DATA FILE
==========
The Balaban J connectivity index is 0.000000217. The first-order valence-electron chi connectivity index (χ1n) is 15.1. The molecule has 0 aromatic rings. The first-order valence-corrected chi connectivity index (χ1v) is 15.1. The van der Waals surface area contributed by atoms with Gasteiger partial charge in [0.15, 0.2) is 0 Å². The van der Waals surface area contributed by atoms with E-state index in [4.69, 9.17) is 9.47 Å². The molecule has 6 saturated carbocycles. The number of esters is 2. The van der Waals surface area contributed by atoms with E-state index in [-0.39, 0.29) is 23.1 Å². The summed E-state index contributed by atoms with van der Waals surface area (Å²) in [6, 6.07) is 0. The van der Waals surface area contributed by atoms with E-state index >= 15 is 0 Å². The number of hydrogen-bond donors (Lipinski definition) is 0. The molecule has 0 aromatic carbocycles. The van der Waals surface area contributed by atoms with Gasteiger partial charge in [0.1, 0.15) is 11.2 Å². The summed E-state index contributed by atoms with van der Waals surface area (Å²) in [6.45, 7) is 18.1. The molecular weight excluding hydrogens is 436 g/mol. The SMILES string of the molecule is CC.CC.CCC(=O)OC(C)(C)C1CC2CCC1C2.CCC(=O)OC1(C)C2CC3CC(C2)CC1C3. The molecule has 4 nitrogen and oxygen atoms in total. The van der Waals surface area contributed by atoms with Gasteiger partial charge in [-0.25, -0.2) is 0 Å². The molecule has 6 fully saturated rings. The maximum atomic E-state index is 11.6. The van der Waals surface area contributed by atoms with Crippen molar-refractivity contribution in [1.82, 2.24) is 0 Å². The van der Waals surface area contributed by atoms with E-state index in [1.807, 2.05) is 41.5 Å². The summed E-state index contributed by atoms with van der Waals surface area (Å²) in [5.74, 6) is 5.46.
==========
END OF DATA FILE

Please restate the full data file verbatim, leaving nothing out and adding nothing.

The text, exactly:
The Balaban J connectivity index is 0.000000217. The first-order valence-electron chi connectivity index (χ1n) is 15.1. The molecule has 0 aromatic rings. The first-order valence-corrected chi connectivity index (χ1v) is 15.1. The van der Waals surface area contributed by atoms with Gasteiger partial charge in [0.15, 0.2) is 0 Å². The van der Waals surface area contributed by atoms with E-state index in [4.69, 9.17) is 9.47 Å². The molecule has 6 saturated carbocycles. The number of esters is 2. The van der Waals surface area contributed by atoms with E-state index in [-0.39, 0.29) is 23.1 Å². The summed E-state index contributed by atoms with van der Waals surface area (Å²) in [6, 6.07) is 0. The van der Waals surface area contributed by atoms with E-state index >= 15 is 0 Å². The number of hydrogen-bond donors (Lipinski definition) is 0. The molecule has 0 aromatic carbocycles. The van der Waals surface area contributed by atoms with Gasteiger partial charge in [0.1, 0.15) is 11.2 Å². The summed E-state index contributed by atoms with van der Waals surface area (Å²) in [6.45, 7) is 18.1. The molecular weight excluding hydrogens is 436 g/mol. The SMILES string of the molecule is CC.CC.CCC(=O)OC(C)(C)C1CC2CCC1C2.CCC(=O)OC1(C)C2CC3CC(C2)CC1C3. The molecule has 4 nitrogen and oxygen atoms in total. The van der Waals surface area contributed by atoms with Gasteiger partial charge in [-0.25, -0.2) is 0 Å². The molecule has 6 fully saturated rings. The maximum atomic E-state index is 11.6. The van der Waals surface area contributed by atoms with Crippen molar-refractivity contribution in [1.82, 2.24) is 0 Å². The van der Waals surface area contributed by atoms with E-state index in [1.807, 2.05) is 41.5 Å². The summed E-state index contributed by atoms with van der Waals surface area (Å²) in [5.74, 6) is 5.46.